A time-delay reservoir computing neural network based on a single microring resonator with external optical feedback
Donati, Giovanni (Supervisors: A. Argyris, C.R. Mirasso, L. Pavesi)
PhD Thesis (2023)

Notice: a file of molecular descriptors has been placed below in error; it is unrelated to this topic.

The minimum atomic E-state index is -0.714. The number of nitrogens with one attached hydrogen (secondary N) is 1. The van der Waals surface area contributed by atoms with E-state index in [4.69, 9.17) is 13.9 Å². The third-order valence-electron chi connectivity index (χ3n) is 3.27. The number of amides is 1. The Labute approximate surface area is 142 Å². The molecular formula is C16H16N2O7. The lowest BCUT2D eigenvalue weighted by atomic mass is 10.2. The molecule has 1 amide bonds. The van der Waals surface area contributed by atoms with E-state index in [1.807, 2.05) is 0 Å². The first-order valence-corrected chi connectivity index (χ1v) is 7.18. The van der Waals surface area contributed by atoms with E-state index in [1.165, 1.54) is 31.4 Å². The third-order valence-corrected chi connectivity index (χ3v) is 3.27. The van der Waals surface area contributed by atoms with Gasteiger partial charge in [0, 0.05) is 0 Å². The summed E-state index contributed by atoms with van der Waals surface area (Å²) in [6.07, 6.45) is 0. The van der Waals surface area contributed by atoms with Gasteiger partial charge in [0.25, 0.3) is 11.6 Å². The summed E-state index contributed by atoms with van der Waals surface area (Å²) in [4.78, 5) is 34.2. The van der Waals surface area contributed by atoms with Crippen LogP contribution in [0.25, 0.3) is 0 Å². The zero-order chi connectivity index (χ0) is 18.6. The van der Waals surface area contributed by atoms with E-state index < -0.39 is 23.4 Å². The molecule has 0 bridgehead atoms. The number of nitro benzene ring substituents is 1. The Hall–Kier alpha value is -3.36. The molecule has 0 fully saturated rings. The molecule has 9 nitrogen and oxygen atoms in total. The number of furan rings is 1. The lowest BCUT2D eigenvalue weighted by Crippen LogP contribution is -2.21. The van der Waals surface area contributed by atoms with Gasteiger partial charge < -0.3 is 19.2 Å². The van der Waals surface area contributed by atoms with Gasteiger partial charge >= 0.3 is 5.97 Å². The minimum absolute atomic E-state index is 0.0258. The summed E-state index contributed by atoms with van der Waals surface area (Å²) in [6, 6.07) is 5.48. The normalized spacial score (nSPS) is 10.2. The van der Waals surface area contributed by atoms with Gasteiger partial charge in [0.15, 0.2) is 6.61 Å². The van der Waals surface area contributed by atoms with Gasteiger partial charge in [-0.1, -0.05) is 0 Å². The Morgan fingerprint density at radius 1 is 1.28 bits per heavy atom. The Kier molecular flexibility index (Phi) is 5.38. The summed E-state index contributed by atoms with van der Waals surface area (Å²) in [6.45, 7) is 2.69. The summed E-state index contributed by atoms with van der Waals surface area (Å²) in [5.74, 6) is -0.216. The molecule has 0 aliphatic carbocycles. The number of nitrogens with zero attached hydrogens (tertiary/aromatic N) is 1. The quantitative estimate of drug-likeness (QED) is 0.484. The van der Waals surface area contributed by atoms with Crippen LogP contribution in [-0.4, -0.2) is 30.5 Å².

Artificial intelligence is a new paradigm of information processing where machines emulate human intelligence and perform tasks that cannot be done with standard computers. Neuromorphic computing is in particular inspired by how the brain computes. Large network of interconnected neurons whose synapses are varied during a learning phase, and where the information flows in parallel throughout different connections. Photonics platforms represent an interesting possibility where to implement neuromorphic processing schemes, exploiting light and its advantages in terms of speed, low energy consumption and inherent parallelism via wavelength division multiplexing. In particular, a candidate playing a diversity of key roles in integrated networks is the microring resonator. In silicon photonics, the microring resonator can implement the strength of a synapse, the spiking emission of a biological neuron, and it can exhibit a fading memory based on its multiple linear and nonlinear dynamical timescales. This thesis presents an overview of the main applications of silicon microring resonators in neuromorphic silicon photonics, and then focuses on its implementation in a processing scheme,named time delay reservoir computing (RC). Time delay RC is a hardware-friendly approach by which implement a large neural network, where this is folded in the nonlinear dynamical response of only one physical node, such as a dynamical system with delay feedback. The manuscript illustrates, both numerically and experimentally, how to make time delay RC exploiting the linear and nonlinear dynamical response of a silicon microring resonator. The microring is coupled to an external optical feedback and the results on a diversity of time series prediction tasks and delayed-boolean tasks are presented. Numerically, it is shown that the microring nonlinearities can be exploited to improve the performance on prediction tasks, such as the Santa Fe and Mackey Glass ones. Experimentally, it is shown how the network can be set to solve delayed boolean tasks with error-free operation, at 12 MHz operational speed, together with possible upgrades and alternative implementations that can boost its performances.